The festival’s rituals are barely known, as its celebration was exclusive to women, and they were very tight-lipped on the subject of what occurred. Men were absolutely forbidden from observing the rites, which was a big change from what most festivals of the time permitted as ‘well-behaved’ Greek women would have been at home, forbidden to participate at all. Women organized, oversaw, and performed all the duties associated with the festivities, which leaves one to wonder what would have happened to the poor fool who thought he could get away with spying on them.

The Thesmosphoria celebration lasted from three to ten days, depending upon the region and time period, and most of the participants remained in large tents rather than returning home during this time. On the first day, a sacrifice of piglets would be offered up and then placed in a megara, or pit, to decompose for a period of time before being retrieved on the second day and placed on an altar dedicated to Demeter and Persephone. Cakes were baked in the shape of serpents and phalluses, both of which were considered symbols of ancient fertility. The women would fast as a part of the ritual, believing these works would bring vital abundance to the next harvest.

On the third day, the women would encourage the goddess to bless their own fertility. How, you might ask? By telling lewd, crude, and obscene jokes and discussing subjects that no decent, married Greek wife would dare say back home! That’s right! In a practice known as apporeta, or ritual obscenity, women who were by and large confined to the domestic propriety expected of the sex in ancient Greece would participate in filthy stories and lewd tales in order to promote their chances of being fertile, participating in a past time that was mostly reserved only for men.

Samhain – Ancient Gaul

Modern pagans celebrating Samhain as the sun goes down.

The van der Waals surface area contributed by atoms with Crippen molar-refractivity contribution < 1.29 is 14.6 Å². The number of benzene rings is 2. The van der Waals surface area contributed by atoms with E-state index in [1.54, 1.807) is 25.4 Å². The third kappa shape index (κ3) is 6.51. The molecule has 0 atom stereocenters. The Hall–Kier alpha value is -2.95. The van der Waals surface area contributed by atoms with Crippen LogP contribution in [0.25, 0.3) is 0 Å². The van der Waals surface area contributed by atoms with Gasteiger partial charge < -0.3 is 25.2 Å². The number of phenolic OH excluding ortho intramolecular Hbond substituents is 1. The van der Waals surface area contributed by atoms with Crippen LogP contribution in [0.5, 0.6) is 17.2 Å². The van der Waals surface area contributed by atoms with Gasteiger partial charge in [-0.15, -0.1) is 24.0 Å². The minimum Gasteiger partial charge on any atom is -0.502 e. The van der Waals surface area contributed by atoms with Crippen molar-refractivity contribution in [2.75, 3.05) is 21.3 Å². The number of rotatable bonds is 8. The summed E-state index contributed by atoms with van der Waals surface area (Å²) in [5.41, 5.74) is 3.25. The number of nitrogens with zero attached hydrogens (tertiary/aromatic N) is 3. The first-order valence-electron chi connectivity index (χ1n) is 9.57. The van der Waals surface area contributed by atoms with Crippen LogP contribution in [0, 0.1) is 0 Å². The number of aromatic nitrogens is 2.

One of the most well-known harvest celebrations, Samhain, (pronounced SOW-in), is marked as a liminal festival, one that heralds the threshold between the dark and light halves of the year for the Celtic tribes that populated the ancient world. It marked the end of harvest season and, likewise the end of summer raids and travel. Grand feasts were held with drinking and contests, and it was often seen as a time during which debates were settled and redresses made before the clan leaders or even the King himself.

During Samhain, the boundaries between this world and that of the aoi se, or spirits, were considered to be at it’s thinnest. Gods and denizens of the Otherworld were said to wander freely, appeased only by offerings of food and drink to honor their presence. The souls of the dead would revisit their homes and families, seeking hospitality among their kin, who would set a place for them at the table.

At this time of year, the herds were brought in from the grazing pastures to be slaughtered or kept for the next season. The druids, the priestly class of the Celts, would light massive bonfires to cleanse the livestock of whatever mischievous spirits might have clung to their fur over the summer and offer protection to the villages before winter arrived. People from the village would take a branch and bring some of the fire back to their hearths so that it might extend its protection to their home.

Divination was heavily practiced by both the druids and the common folk. The druids would look to the future of the nation, turning to their rituals for signs of coming war, a bad harvest, or the death of a monarch. The average person looked for more simple, but no less significant omens about marriage, children, and the death of family. Auspicious events were also said to take place at Samhain gatherings, with this backdrop being included in many ancient Celtic legends.

Whether you celebrate these festivals, something close to it, or nothing at all, it is important to remember that a piece of our heritage as human beings comes from the things our ancestors did to mark their lives and the passage of time. From the Old World to the modern day, we still see people offering thanks for the bounty that exists and prayers in the hopes that such plenty will continue into the future.